At the entrance of the Holy Caves there is an altar where two wax images of the martyrs St. Victor and St. Leoncio are venerated. After this, you descend a staircase located under the altar until you reach the Holy Caves. In these caves there are several chapels.
One of them is the Chapel of La Dolorosa. Another is the chapel of Piedra, so called because inside it there is a stone of enormous size. According to a popular legend, women who wish to find a husband during that year only have to kiss the stone.
The chapel of Santiago is another of the Holy Caves. The tradition tells that the Apostle Santiago celebrated the first service in Spain here. It is said that the Virgin Mary appeared to him there for the first time. In this chapel there is an altarpiece from the end of the 17th century. Finally, there is a small chapel (the oven where the Christians suffered martyrdom) protected by a grille. Behind it, a bust of St. Caecilius as well as a cross that according to popular legend was carried by St. Juan de Dios while he begged for alms in the streets of Granada. Next to the caves is the cemetery where the canons rest.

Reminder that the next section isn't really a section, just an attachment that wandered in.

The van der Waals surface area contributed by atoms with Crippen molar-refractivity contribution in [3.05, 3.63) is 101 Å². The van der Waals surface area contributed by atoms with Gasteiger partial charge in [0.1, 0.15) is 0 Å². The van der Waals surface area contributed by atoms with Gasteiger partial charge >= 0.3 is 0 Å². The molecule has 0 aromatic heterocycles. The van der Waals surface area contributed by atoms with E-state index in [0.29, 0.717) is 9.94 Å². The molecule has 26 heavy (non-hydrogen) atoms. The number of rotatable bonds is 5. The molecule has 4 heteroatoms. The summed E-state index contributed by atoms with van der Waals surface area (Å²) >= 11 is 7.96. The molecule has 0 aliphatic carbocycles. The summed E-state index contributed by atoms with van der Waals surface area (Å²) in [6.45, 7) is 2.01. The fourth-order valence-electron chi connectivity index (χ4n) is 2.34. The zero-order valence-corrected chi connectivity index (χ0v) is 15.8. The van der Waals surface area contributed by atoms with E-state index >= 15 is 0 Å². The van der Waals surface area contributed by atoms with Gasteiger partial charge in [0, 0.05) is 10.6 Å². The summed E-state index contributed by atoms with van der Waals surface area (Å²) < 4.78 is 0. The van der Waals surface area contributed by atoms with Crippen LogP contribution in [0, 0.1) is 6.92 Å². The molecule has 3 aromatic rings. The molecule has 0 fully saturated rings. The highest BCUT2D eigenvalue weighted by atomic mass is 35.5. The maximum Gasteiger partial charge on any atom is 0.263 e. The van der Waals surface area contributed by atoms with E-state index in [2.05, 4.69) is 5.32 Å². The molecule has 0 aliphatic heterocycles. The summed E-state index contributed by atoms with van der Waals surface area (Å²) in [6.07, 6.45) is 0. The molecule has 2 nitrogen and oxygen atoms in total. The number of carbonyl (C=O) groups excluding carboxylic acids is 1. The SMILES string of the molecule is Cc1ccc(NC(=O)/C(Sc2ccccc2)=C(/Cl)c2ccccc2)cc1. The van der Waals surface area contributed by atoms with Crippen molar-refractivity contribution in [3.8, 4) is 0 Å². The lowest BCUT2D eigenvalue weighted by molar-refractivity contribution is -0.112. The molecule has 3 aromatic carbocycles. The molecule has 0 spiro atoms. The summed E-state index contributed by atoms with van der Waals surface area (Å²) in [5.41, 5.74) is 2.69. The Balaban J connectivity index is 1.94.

The Abbey, the Church and the Museum
The Sacromonte Abbey was built in the 17th century, obtaining great relevance as a religious and cultural complex. With the years it suffered a decadence that conditioned the disappearance of the Sacromonte. The cross erected by the Franciscans is still preserved. Nowadays, parts of the abbey are being restored. However, one of the best preserved areas is the cloister. On all four sides of it you can enjoy the galleries with Tuscan columns. There are semicircular arches and tondos (round arches) with the seal of Solomon and the coat of arms of Castro. The cloister has a large fountain in the centre.
The church of San Dionisio is one of the most unknown areas of the Sacromonte Abbey. It is the result of an enlargement that took place in the abbey in the 19th century. It is a building with high ceilings and large windows with coloured glass that evoke Christian images.
The Collegiate Church was completed in 1610 and is dedicated to the Assumption of Mary. It has a Latin cross floor plan and is covered by a choir and vaults. On its walls you can see numerous sculptures and paintings of outstanding beauty and value. In a side chapel is the Cristo del Consuelo, also called Gypsy Christ, which dates from 1695. It is one of the most popular floats of the Holy Week in Granada.
As for the museum, it is located on one side of the abbey courtyard. It has four rooms with many art works by artists who lived in Granada in the 16th and 17th centuries. For example, codices and incunables like a copy of the Nuremberg Chronicle by Hartmann Schedel, Arab manuscripts, a map by Ptolemy… Special attention should be given to lead books. You can also see an abundant collection of sculptures and paintings. An example is the portrait of Don Francisco de Saavedra by Francisco de Goya. Also La Virgen de la Rosa, by Gérard David, known as one of the representatives of Flemish painting.